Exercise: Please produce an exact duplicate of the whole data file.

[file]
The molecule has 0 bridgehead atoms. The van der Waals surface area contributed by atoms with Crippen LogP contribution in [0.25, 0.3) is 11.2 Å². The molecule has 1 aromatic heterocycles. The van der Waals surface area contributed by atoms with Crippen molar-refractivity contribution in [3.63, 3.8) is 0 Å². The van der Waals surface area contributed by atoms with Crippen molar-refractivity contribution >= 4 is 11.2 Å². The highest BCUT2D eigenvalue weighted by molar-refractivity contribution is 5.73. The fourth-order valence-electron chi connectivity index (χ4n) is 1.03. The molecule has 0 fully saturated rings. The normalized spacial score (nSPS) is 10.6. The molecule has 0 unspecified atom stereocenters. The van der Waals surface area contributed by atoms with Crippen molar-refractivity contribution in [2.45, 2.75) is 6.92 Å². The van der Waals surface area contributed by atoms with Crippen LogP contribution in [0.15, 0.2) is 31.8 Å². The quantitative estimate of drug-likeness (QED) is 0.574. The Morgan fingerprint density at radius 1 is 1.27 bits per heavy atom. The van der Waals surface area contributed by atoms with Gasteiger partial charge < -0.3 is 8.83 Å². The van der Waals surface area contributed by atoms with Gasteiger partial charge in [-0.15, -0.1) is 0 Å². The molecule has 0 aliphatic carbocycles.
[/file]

The molecule has 0 bridgehead atoms. The van der Waals surface area contributed by atoms with Crippen LogP contribution in [0.25, 0.3) is 11.2 Å². The molecule has 1 aromatic heterocycles. The van der Waals surface area contributed by atoms with Crippen molar-refractivity contribution in [3.63, 3.8) is 0 Å². The van der Waals surface area contributed by atoms with Crippen molar-refractivity contribution >= 4 is 11.2 Å². The highest BCUT2D eigenvalue weighted by molar-refractivity contribution is 5.73. The fourth-order valence-electron chi connectivity index (χ4n) is 1.03. The molecule has 0 fully saturated rings. The normalized spacial score (nSPS) is 10.6. The molecule has 0 unspecified atom stereocenters. The van der Waals surface area contributed by atoms with Crippen molar-refractivity contribution in [2.45, 2.75) is 6.92 Å². The van der Waals surface area contributed by atoms with Crippen LogP contribution in [0.15, 0.2) is 31.8 Å². The quantitative estimate of drug-likeness (QED) is 0.574. The Morgan fingerprint density at radius 1 is 1.27 bits per heavy atom. The van der Waals surface area contributed by atoms with Gasteiger partial charge < -0.3 is 8.83 Å². The van der Waals surface area contributed by atoms with Gasteiger partial charge in [-0.15, -0.1) is 0 Å². The molecule has 0 aliphatic carbocycles.